Please call x2907 with any questions about how to go about constructing a Chemical Hygiene Plan, or to sign up for a training session.

Occasionally there may be a problem with a radioactive material shipment that requires a vendor to replace your order. Regardless of the problem, the replacement shipment must be placed through Purchasing and the Radiation Safety Office. Do not call the vendor or company directly.

 

If there is a problem with any radioactive isotopes received and a replacement order is needed, two procedures need to be followed:

 

  1. Call Purchasing (x2677) and they will process the order—our office does not deal with vendors themselves and can only re-route your call to Purchasing.
  2. Send the Radiation Safety Office a requisition form for that replacement material, just like you would for a regular order. When filling out the requisition form, write on it "Replacement" and the original PO number of the material it is replacing. If there is no charge for the material, write "No Charge."

 

Again, do not call the vendor to replace your material. ALL shipments of radioactive materials must be inspected and approved by our department before Shipping and Receiving can deliver it to each lab. The order will not arrive at a lab any sooner by calling the vendor rather than calling Purchasing and sending a requisition form. Conversely, it ends up taking much longer, since the package will be held until the order can be verified and approved.

 

The above procedures must be followed for replacement orders ONLY. With a regular order, simply fax or mail requisition forms to the Radiation Safety Office. We will fax them on to Purchasing as soon as possible after they have been approved, usually the same day.

Each year, CWRU contracts with an outside company to inspect and certify the laminar flow hoods and biological safety cabinets on campus. In the past, we have had PIs e-mail or call our department with the necessary information. Now, you can provide us with the information by filling out the form found on DOES’ homepage.

 

At our homepage, http://does.cwru.edu, click on Micro-Clean Online Ordering from the sidebar. The form asks you for an account number, the department, the building and room of the hood(s) and/or cabinets, a contact person and a phone number and e-mail address. There is also a "comments" line, where you can place any special scheduling requests such as a certain day or time. Then hit the "New Record" button. The form is sent to our office, and we can schedule an appointment for you.

 

Hood certification is a requirement of the OSHA Laboratory Standard and CDC/NIH protocols for containment of biohazards. The cost for the inspection and certification of biological safety cabinets is $135.00 and for laminar flow hoods $95.00.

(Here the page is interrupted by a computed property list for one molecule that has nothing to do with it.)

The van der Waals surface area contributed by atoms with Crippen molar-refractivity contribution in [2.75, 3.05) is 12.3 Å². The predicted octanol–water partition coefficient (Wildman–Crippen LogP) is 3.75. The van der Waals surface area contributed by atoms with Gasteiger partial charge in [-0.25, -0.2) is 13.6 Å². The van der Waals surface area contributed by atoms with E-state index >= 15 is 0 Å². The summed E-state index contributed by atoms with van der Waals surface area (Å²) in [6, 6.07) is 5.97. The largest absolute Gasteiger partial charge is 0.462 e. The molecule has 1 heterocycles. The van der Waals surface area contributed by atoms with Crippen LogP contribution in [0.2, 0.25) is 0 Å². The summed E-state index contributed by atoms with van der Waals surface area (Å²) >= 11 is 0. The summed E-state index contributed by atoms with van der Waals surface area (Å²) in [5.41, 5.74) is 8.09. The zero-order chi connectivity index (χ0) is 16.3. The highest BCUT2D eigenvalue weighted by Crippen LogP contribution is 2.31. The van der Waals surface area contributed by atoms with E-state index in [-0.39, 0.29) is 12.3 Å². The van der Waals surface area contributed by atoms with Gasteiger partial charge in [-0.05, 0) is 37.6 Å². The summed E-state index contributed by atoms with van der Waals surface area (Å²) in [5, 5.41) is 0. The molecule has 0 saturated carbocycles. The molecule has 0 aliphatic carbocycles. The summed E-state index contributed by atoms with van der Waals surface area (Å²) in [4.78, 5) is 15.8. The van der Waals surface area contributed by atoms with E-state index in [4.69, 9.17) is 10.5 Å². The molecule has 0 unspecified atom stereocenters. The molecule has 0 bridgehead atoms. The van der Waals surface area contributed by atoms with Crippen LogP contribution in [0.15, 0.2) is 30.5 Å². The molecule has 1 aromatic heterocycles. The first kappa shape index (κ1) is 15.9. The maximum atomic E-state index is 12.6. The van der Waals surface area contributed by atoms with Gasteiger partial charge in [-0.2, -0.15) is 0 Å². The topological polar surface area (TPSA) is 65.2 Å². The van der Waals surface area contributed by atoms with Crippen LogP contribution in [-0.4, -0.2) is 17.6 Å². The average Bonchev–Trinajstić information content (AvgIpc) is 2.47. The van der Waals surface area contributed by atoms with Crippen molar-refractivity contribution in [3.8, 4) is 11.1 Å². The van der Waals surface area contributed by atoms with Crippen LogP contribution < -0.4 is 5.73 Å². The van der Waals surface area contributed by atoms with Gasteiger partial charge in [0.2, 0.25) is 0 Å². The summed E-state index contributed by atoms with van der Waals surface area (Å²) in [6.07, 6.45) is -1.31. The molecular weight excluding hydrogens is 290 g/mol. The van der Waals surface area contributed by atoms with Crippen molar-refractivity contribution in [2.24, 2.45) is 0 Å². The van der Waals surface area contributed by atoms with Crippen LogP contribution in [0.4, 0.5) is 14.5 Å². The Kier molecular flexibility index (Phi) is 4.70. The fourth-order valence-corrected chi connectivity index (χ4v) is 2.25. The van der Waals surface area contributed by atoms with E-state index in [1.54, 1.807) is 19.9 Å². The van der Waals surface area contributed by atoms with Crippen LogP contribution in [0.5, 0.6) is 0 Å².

If your lab has equipment of this type and you work with biohazardous materials, you must get yearly certification.

 

We prefer that you sign up for certification electronically by completing the form on the homepage, but if you would rather call our office to set up the appointment, or if you have any questions, please contact Safety Services at x2907.

Though the amount of materials our department has received for distillation and recycling has gone up over the past few months, we are still actively trying to increase participate in this highly desirable program. Is your laboratory a good candidate for recycling?

 

One of the issues that has caused problems in the past has been discoloration of the newly recycled acetone wash, caused by the disintegration of the storage can’s liner. We now have storage receptacles that will not cause discoloration.

 

We also have instituted a lab "pick up" which will allow for quicker turn-around time for materials. When you have several gallons of acetone wash that is ready for recyling, we will pick up the material from your lab and return it when the procedure is completed.

 

The department’s spinning band still is currently set up to recycle acetone wash. Xylene from histological procedures, as long as it has only traces of wax or alcohol, is also readily recyclable, and we have also recycled ethylene. However, these are not the only options—if your lab produces many gallons of a specific type of waste over a short period of time and you think some of it could be distilled, contact us with the suggestion.

 

Recycling is an effective approach to waste minimization and helps us meet government-mandated programs required of all producers of large amounts of potentially hazardous waste. Please look into your lab practices to see how you can contribute to our waste recycling and reclamation program. Call us at x2907 with any questions about the procedure.

Needlestick Injuries Are Especially Under-reported

 

As a reminder, supervisors must file a report for all injuries to personnel working for them, both for worker’s compensation reasons and under OSHA Rule 200 reporting requirements. Injuries must be reported even if medical attention is refused.